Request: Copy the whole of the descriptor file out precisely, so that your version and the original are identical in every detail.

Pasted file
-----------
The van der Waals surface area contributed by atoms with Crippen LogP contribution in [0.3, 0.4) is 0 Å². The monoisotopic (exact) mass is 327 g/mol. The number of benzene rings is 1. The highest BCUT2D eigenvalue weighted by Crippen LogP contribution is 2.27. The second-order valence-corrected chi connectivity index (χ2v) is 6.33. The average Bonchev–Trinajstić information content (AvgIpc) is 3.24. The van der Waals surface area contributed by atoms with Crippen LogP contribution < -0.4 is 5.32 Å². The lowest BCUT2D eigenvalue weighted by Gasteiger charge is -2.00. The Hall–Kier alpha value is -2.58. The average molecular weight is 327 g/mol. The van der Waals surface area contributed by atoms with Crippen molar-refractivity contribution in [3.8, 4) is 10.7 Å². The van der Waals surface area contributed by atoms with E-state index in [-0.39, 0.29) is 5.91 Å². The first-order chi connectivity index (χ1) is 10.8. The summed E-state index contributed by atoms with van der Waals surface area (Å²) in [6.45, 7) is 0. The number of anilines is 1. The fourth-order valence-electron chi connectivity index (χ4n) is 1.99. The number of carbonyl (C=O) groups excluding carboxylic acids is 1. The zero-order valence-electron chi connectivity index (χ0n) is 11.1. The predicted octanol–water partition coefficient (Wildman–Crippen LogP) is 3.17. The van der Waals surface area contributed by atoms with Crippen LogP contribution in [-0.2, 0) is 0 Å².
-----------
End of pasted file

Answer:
The van der Waals surface area contributed by atoms with Crippen LogP contribution in [0.3, 0.4) is 0 Å². The monoisotopic (exact) mass is 327 g/mol. The number of benzene rings is 1. The highest BCUT2D eigenvalue weighted by Crippen LogP contribution is 2.27. The second-order valence-corrected chi connectivity index (χ2v) is 6.33. The average Bonchev–Trinajstić information content (AvgIpc) is 3.24. The van der Waals surface area contributed by atoms with Crippen LogP contribution < -0.4 is 5.32 Å². The lowest BCUT2D eigenvalue weighted by Gasteiger charge is -2.00. The Hall–Kier alpha value is -2.58. The average molecular weight is 327 g/mol. The van der Waals surface area contributed by atoms with Crippen molar-refractivity contribution in [3.8, 4) is 10.7 Å². The van der Waals surface area contributed by atoms with E-state index in [-0.39, 0.29) is 5.91 Å². The first-order chi connectivity index (χ1) is 10.8. The summed E-state index contributed by atoms with van der Waals surface area (Å²) in [6.45, 7) is 0. The number of anilines is 1. The fourth-order valence-electron chi connectivity index (χ4n) is 1.99. The number of carbonyl (C=O) groups excluding carboxylic acids is 1. The zero-order valence-electron chi connectivity index (χ0n) is 11.1. The predicted octanol–water partition coefficient (Wildman–Crippen LogP) is 3.17. The van der Waals surface area contributed by atoms with Crippen LogP contribution in [-0.2, 0) is 0 Å².